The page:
Kuujjuarapik

Winter is not as          2           4             2            8
cold

Winter is shorter         1           2             5            8

Summer is longer          1           3             3            7

Sea ice is not            1           4             1            6
as thick

Spring is longer          2           0             3            5

Cold in the winter        1           0             3            4
is more damp

Dominant winds            0           4             0            4
have shifted

Stronger sun              0           0             4            4

Sea ice melt              2           0             1            3
pattern changing

Skidoo safety             0           1             2            3
issues

Not as much snow          0           0             2            2
in the winter

Higher tides              1           0             0            1

Changes in the            1           0             0            1
coastline

Water is warming          1           0             0            1
year round

Harder to predict         0           0             1            1
the weather

Freshwater lakes          0           0             1            1
melting quicker

More powdery snow         0           0             1            1

TABLE 2. Summary of participants' responses on the sea ice conditions
in the Eeyou Marine Region, by community

                       Wemindji   Chisasibi   Whapmagoostui/   Total
                                               Kuujjuarapik

Delayed freeze-up         3           6             6           15
in the fall

Early melt in             1           6             6           13
the spring

Traveling on the          2           6             5           13
sea ice is
difficult

Sea ice moves more        0           0             4            4
than it used to

Sea ice is weaker/        3           0             1            4
not as thick

Increased turbidity       1           2             0            3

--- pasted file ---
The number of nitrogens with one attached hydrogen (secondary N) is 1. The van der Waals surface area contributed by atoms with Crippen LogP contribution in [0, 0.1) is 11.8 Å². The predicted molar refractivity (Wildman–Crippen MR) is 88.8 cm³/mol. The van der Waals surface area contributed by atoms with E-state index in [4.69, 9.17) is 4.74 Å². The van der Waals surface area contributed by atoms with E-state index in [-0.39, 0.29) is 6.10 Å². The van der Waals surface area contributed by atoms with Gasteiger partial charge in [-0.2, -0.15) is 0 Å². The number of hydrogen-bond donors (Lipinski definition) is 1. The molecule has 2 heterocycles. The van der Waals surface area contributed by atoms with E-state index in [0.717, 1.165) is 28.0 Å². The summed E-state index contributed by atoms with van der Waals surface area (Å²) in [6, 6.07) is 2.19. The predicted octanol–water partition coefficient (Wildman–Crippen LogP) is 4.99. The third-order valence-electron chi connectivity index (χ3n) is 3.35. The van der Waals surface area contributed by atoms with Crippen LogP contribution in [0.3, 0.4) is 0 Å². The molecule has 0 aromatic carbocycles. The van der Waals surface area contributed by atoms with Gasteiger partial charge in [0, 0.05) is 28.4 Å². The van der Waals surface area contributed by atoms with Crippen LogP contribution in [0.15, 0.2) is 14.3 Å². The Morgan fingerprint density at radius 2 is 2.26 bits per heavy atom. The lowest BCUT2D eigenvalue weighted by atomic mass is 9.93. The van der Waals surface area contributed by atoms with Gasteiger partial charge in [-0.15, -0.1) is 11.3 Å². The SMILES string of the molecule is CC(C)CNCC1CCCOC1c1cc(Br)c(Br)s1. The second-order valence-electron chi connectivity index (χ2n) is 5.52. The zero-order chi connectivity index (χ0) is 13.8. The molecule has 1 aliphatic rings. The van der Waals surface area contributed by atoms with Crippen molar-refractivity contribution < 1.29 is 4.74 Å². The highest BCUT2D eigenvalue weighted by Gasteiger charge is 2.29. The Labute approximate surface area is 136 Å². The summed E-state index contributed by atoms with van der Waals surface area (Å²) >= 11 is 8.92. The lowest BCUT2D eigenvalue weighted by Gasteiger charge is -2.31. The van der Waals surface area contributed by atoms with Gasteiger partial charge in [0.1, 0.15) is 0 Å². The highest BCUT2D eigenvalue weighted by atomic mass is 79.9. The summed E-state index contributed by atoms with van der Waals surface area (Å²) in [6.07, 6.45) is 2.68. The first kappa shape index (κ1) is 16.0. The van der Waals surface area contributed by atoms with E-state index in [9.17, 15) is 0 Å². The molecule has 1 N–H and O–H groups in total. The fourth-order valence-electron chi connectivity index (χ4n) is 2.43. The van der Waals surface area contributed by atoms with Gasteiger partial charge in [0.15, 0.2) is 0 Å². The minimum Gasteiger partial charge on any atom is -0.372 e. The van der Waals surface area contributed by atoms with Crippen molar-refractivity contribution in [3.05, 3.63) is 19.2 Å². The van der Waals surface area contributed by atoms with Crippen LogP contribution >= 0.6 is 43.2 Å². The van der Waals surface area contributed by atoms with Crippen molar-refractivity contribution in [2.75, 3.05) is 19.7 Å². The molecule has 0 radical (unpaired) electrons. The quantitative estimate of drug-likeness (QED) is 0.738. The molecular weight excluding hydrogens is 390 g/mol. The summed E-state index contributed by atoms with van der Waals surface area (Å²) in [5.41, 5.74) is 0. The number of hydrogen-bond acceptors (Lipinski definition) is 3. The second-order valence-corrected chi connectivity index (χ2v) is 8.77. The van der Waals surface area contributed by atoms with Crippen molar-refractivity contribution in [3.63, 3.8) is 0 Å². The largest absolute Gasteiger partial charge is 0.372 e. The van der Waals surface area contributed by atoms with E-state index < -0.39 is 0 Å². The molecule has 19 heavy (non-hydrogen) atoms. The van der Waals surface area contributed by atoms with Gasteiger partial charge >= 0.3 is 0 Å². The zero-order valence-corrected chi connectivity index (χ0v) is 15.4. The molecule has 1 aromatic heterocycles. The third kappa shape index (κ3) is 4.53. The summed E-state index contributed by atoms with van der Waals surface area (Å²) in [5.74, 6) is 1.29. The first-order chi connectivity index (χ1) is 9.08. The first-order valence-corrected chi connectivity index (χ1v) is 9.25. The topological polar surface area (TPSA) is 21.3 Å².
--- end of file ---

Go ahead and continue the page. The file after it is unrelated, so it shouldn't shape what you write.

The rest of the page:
is grinding the
sea ice

Sea ice melt              0           0             3            3
pattern is
different

More open water           0           0             2            2
in the winter

Less sea ice              1           0             0            1

Sea ice is                0           0             1            1
harder to predict

Warmer sea water          1           0             0            1
in the summer

TABLE 3. Summary of participants' responses on the terrestrial
and freshwater food items consumed by polar bears in the Eeyou
Marine Region, by community.

                       Wemindji   Chisasibi   Whapmagoostui/   Total
                                               Kuujjuarapik

Black Guillemot           0           6             0            6
juveniles

Garbage                   1           2             2            5

Common Eider eggs         0           1             3            4

Vegetation and/or         0           0             6            6
berries

Inland freshwater         0           1             2            3
fish

Arctic Tern eggs          0           0             3            3

Black Guillemot           0           0             3            3
eggs

Freshwater seals          0           0             1            1

Seagull (various          1           0             0            1
species) eggs

Canada Goose              1           0             0            1
goslings

Moulting adult            1           0             0            1
Canada Geese

Canada Goose eggs         0           0             1            1

Caribou carcasses         0           0             1            1
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Author:Laforest, Brandon J.; Hebert, Julie S.; Obbard, Martyn E.; Thiemann, Gregory W.
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Article Type:Report
Geographic Code:1CQUE
Date:Mar 1, 2018